Tag: dissent

Taming two U15 teams

It all started pretty nice last week: the Autumn weather still mild, the sports complex recently refurbished and the guest welcoming friendly. During the pre-game chat with both ARs we talked about the interpretation of the off-side rule and this all sounded satisfying. And although I decided recently not to take any head from assessors any longer, his announced presence might still have influenced my ref attitude and card management.

First half went smooth, but with lots of small fouls for which I called in the advantage rule and let play continue where possible. I had to admonish the home team’s attacker 2x for kicking away the ball after a foul by their team. Somehow, my lenient warning policy would boomerang back in 2nd half.

Mind you, this was a U15 game with kiddos from halfway US Middle School or European Highschool. The comments made about my refereeing simply surprised me. Please come over here, look at me and listen to what I have to say. Pfff, they didn’t bother really. This flexible ref attitude (to allow for a fast game) would creep into my system after the break. The home team entered half-time with a 2-0 advantage.

Nothing major to think about during the break, apart from possibly too many verbal warnings. But soon into the 2nd half, the home team would add goals fast and it was 5-0 twenty minutes later. The guest team started talking to me in a growing dissent fashion. Ref, why is this no foul? Hey, the free kick wasn’t at the right spot. Handball, ref! Really, this was no off-side!
FYI: I had pretty sharp and neutral AR’s, so no doubt in my mind they were right on off-side all the time.

Amidst the 11 away players, one particularly young lad stood out. He was clearly one of their better players, obviously frustrated about his team’s performance. He started to annoy me commenting on my decisions, asking for a swifter kick-off after yet another goal against his team. I told him to stop grumbling. Soon after, I showed him a yellow card for continuous dissent after showing publicly that he didn’t agree with yet another decision. I haven’t mentioned the away team parents yet, who also contributed to the hostile atmosphere. Their team losing the game was clearly my fault.

The complete away team would follow the dissent-trend and one player even managed to call me partisan towards the end and that I was paid to do this. Well, I fact I am, but paid by the Dutch FA. I just pointed my finger at him indicating I heard him, but left it there.

I ended the game after 80minutes with a final score of 6-1. It puzzled me how this game could have ended in such a negative atmosphere. Cynical comments from the away team and players looking away while shaking my hand. I walked off the pitch, filled out the results in my game app, took a shower and decided not to think about it further. This was one of those typical games where you feel alone as ref and in need of some feedback. Alone against 22 obnoxious young players and shouting parents.
Was I getting too slow? Acting too lenient? Too much talking initially and too many cards eventually? Where did it go wrong?

I’m convinced I didn’t act any different from other games. And I know the assessors report will be available by now, but I won’t read it. Just to avoid getting aggrieved any further. This is just a hobby.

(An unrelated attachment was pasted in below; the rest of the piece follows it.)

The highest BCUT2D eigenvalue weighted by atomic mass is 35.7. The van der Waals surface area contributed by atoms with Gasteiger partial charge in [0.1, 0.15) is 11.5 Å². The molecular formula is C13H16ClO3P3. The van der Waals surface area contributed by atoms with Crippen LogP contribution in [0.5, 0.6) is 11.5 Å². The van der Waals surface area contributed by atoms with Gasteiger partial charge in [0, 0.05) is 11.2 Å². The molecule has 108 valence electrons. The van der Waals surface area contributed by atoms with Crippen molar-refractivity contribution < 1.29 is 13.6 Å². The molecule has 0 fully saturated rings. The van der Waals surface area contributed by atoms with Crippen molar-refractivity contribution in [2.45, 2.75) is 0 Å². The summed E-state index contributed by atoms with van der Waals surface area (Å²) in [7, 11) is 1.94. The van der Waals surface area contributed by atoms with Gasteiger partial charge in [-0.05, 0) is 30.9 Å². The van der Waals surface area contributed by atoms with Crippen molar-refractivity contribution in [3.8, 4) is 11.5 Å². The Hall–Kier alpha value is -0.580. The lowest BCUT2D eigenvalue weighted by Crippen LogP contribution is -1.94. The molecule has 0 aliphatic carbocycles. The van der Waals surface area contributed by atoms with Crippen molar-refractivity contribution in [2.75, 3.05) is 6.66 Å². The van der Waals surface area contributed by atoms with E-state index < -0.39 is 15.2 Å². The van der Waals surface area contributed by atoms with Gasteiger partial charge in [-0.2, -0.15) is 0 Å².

“Phantom coach” – Rodric Leerling

Ferguson debating with refIt probably was our last play-off game as trio. I was assigned AS1 and performed my duties on the admin, checked the pitch and we chatted with  both team coaches. Or, at least, what we assumed they were.

The game, which was not of high quality, had many fouls on both sides. The CR did a great job keeping the players on short leash. At half time, the away coach wanted to comment on one particular foul but didn’t have the courtesy to tell it straight to the CR’s face. So he was summoned to approach us and have a proper conversation but didn’t comply and kept walking away from us. As a proper penalty the CR told him he was to stay behind the fence for dissent for the rest of the game.

During the second half he would continue to scoul us and still coach his team. He even challenged us by sitting on the fence and was once again told to stop being obnoxious or we would abandon the game.
The away team lost by one goal and had a player sent off with straight red after punching an opponent. After concluding the game the away coach only shook hands with the ARs but blatantly ignored the CR. We decided to ignore him too but he decided to play his own game. He started talking again. Why we treated him like this. Stupid decisions etc etc. Even inside the stadium he ranted on and wanted to get into a personal fight with the CR. We told him he would hear back from the FA and should fear for his job. But then one of the other coaches intervened and shared their little secret: he wasn’t officially their coach. So you will find no name on the roster. Not an official FA member and therefore not licensed to coach. We were stupefied. With all that screaming for attention? I would have hidden away, hoping the refs would not report the sending off (we would if he had kept quiet in 2nd half).

Even during the finishing admin work, his colleague decided not to reveal his real name and leave it to the FA to find out. Well, that is another stupid decision because the penalty will become even steeper.¬†They now run the risk of being taken out of the play-off competition completely by using plain fraud. A quick report to the FA and we can sleep again. Not the away coach, I’m afraid.